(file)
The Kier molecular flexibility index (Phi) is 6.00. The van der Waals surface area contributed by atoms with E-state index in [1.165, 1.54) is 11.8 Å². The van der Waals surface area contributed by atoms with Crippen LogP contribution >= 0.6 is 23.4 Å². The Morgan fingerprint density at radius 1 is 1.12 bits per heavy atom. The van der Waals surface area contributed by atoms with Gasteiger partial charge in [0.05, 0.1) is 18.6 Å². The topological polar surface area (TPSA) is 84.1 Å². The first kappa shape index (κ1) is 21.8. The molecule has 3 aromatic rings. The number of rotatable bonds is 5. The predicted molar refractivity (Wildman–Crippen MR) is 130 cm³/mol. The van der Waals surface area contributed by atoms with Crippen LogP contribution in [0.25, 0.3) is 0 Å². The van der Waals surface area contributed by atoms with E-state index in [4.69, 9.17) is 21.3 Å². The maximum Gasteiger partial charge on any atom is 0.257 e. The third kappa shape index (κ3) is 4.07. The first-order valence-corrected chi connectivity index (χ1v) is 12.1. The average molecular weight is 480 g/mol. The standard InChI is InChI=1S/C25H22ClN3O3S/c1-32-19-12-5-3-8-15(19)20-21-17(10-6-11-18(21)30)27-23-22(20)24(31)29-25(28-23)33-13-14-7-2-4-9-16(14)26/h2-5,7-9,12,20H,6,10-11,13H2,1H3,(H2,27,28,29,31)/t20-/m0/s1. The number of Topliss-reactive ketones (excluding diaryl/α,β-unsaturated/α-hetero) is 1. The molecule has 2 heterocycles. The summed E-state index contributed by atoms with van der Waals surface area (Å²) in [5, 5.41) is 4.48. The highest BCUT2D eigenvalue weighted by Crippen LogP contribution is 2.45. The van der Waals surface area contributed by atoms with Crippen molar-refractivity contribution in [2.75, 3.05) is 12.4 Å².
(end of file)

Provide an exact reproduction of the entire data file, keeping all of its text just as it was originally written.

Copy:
The Kier molecular flexibility index (Phi) is 6.00. The van der Waals surface area contributed by atoms with E-state index in [1.165, 1.54) is 11.8 Å². The van der Waals surface area contributed by atoms with Crippen LogP contribution >= 0.6 is 23.4 Å². The Morgan fingerprint density at radius 1 is 1.12 bits per heavy atom. The van der Waals surface area contributed by atoms with Gasteiger partial charge in [0.05, 0.1) is 18.6 Å². The topological polar surface area (TPSA) is 84.1 Å². The first kappa shape index (κ1) is 21.8. The molecule has 3 aromatic rings. The number of rotatable bonds is 5. The predicted molar refractivity (Wildman–Crippen MR) is 130 cm³/mol. The van der Waals surface area contributed by atoms with Crippen LogP contribution in [0.25, 0.3) is 0 Å². The van der Waals surface area contributed by atoms with E-state index in [4.69, 9.17) is 21.3 Å². The maximum Gasteiger partial charge on any atom is 0.257 e. The third kappa shape index (κ3) is 4.07. The first-order valence-corrected chi connectivity index (χ1v) is 12.1. The average molecular weight is 480 g/mol. The standard InChI is InChI=1S/C25H22ClN3O3S/c1-32-19-12-5-3-8-15(19)20-21-17(10-6-11-18(21)30)27-23-22(20)24(31)29-25(28-23)33-13-14-7-2-4-9-16(14)26/h2-5,7-9,12,20H,6,10-11,13H2,1H3,(H2,27,28,29,31)/t20-/m0/s1. The number of Topliss-reactive ketones (excluding diaryl/α,β-unsaturated/α-hetero) is 1. The molecule has 2 heterocycles. The summed E-state index contributed by atoms with van der Waals surface area (Å²) in [5, 5.41) is 4.48. The highest BCUT2D eigenvalue weighted by Crippen LogP contribution is 2.45. The van der Waals surface area contributed by atoms with Crippen molar-refractivity contribution in [2.75, 3.05) is 12.4 Å².